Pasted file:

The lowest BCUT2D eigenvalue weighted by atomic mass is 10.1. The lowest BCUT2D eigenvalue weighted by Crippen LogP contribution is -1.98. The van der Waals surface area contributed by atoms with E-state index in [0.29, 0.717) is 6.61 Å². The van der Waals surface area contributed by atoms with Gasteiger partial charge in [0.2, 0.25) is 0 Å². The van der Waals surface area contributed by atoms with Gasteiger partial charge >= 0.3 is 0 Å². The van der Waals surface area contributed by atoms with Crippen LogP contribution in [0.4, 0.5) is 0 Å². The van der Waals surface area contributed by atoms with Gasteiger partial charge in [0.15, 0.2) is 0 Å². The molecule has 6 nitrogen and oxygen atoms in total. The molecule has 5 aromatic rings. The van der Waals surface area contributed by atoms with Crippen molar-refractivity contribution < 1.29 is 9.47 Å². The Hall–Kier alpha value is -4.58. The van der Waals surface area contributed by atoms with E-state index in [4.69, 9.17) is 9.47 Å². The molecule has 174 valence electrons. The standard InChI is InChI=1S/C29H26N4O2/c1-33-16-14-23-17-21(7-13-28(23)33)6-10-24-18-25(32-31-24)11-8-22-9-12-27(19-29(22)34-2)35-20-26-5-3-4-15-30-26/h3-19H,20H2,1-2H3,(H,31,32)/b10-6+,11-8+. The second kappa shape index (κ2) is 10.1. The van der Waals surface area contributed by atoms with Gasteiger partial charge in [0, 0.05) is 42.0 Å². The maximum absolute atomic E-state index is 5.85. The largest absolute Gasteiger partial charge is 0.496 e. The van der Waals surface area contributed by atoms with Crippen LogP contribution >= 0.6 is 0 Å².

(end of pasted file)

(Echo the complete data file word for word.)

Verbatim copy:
The lowest BCUT2D eigenvalue weighted by atomic mass is 10.1. The lowest BCUT2D eigenvalue weighted by Crippen LogP contribution is -1.98. The van der Waals surface area contributed by atoms with E-state index in [0.29, 0.717) is 6.61 Å². The van der Waals surface area contributed by atoms with Gasteiger partial charge in [0.2, 0.25) is 0 Å². The van der Waals surface area contributed by atoms with Gasteiger partial charge >= 0.3 is 0 Å². The van der Waals surface area contributed by atoms with Crippen LogP contribution in [0.4, 0.5) is 0 Å². The van der Waals surface area contributed by atoms with Gasteiger partial charge in [0.15, 0.2) is 0 Å². The molecule has 6 nitrogen and oxygen atoms in total. The molecule has 5 aromatic rings. The van der Waals surface area contributed by atoms with Crippen molar-refractivity contribution < 1.29 is 9.47 Å². The Hall–Kier alpha value is -4.58. The van der Waals surface area contributed by atoms with E-state index in [4.69, 9.17) is 9.47 Å². The molecule has 174 valence electrons. The standard InChI is InChI=1S/C29H26N4O2/c1-33-16-14-23-17-21(7-13-28(23)33)6-10-24-18-25(32-31-24)11-8-22-9-12-27(19-29(22)34-2)35-20-26-5-3-4-15-30-26/h3-19H,20H2,1-2H3,(H,31,32)/b10-6+,11-8+. The second kappa shape index (κ2) is 10.1. The van der Waals surface area contributed by atoms with Gasteiger partial charge in [0, 0.05) is 42.0 Å². The maximum absolute atomic E-state index is 5.85. The largest absolute Gasteiger partial charge is 0.496 e. The van der Waals surface area contributed by atoms with Crippen LogP contribution >= 0.6 is 0 Å².